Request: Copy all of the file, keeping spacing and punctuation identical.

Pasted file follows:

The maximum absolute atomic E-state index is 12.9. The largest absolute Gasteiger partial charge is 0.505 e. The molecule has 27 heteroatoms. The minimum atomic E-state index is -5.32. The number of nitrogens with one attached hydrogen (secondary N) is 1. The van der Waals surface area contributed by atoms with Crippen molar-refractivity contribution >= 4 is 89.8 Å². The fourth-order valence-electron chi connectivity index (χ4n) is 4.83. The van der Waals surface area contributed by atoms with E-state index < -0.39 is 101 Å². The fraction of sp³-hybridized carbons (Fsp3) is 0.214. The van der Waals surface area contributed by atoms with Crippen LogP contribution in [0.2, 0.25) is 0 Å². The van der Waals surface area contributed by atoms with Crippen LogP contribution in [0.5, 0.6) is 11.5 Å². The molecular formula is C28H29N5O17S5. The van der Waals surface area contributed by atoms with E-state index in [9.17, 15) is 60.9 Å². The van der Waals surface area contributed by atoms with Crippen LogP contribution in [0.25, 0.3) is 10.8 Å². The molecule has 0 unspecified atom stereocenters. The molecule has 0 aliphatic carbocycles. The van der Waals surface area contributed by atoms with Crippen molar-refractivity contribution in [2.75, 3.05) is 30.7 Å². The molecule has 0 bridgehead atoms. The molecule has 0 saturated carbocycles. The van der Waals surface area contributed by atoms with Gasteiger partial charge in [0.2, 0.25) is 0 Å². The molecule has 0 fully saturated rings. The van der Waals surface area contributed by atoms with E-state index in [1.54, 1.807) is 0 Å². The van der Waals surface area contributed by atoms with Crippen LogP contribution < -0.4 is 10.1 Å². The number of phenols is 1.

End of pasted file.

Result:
The maximum absolute atomic E-state index is 12.9. The largest absolute Gasteiger partial charge is 0.505 e. The molecule has 27 heteroatoms. The minimum atomic E-state index is -5.32. The number of nitrogens with one attached hydrogen (secondary N) is 1. The van der Waals surface area contributed by atoms with Crippen molar-refractivity contribution >= 4 is 89.8 Å². The fourth-order valence-electron chi connectivity index (χ4n) is 4.83. The van der Waals surface area contributed by atoms with E-state index < -0.39 is 101 Å². The fraction of sp³-hybridized carbons (Fsp3) is 0.214. The van der Waals surface area contributed by atoms with Crippen LogP contribution in [0.2, 0.25) is 0 Å². The van der Waals surface area contributed by atoms with Crippen LogP contribution in [0.5, 0.6) is 11.5 Å². The molecular formula is C28H29N5O17S5. The van der Waals surface area contributed by atoms with E-state index in [9.17, 15) is 60.9 Å². The van der Waals surface area contributed by atoms with Crippen LogP contribution in [0.25, 0.3) is 10.8 Å². The molecule has 0 unspecified atom stereocenters. The molecule has 0 aliphatic carbocycles. The van der Waals surface area contributed by atoms with Crippen molar-refractivity contribution in [2.75, 3.05) is 30.7 Å². The molecule has 0 bridgehead atoms. The molecule has 0 saturated carbocycles. The van der Waals surface area contributed by atoms with Gasteiger partial charge in [0.2, 0.25) is 0 Å². The molecule has 0 fully saturated rings. The van der Waals surface area contributed by atoms with E-state index in [1.54, 1.807) is 0 Å². The van der Waals surface area contributed by atoms with Crippen LogP contribution < -0.4 is 10.1 Å². The number of phenols is 1.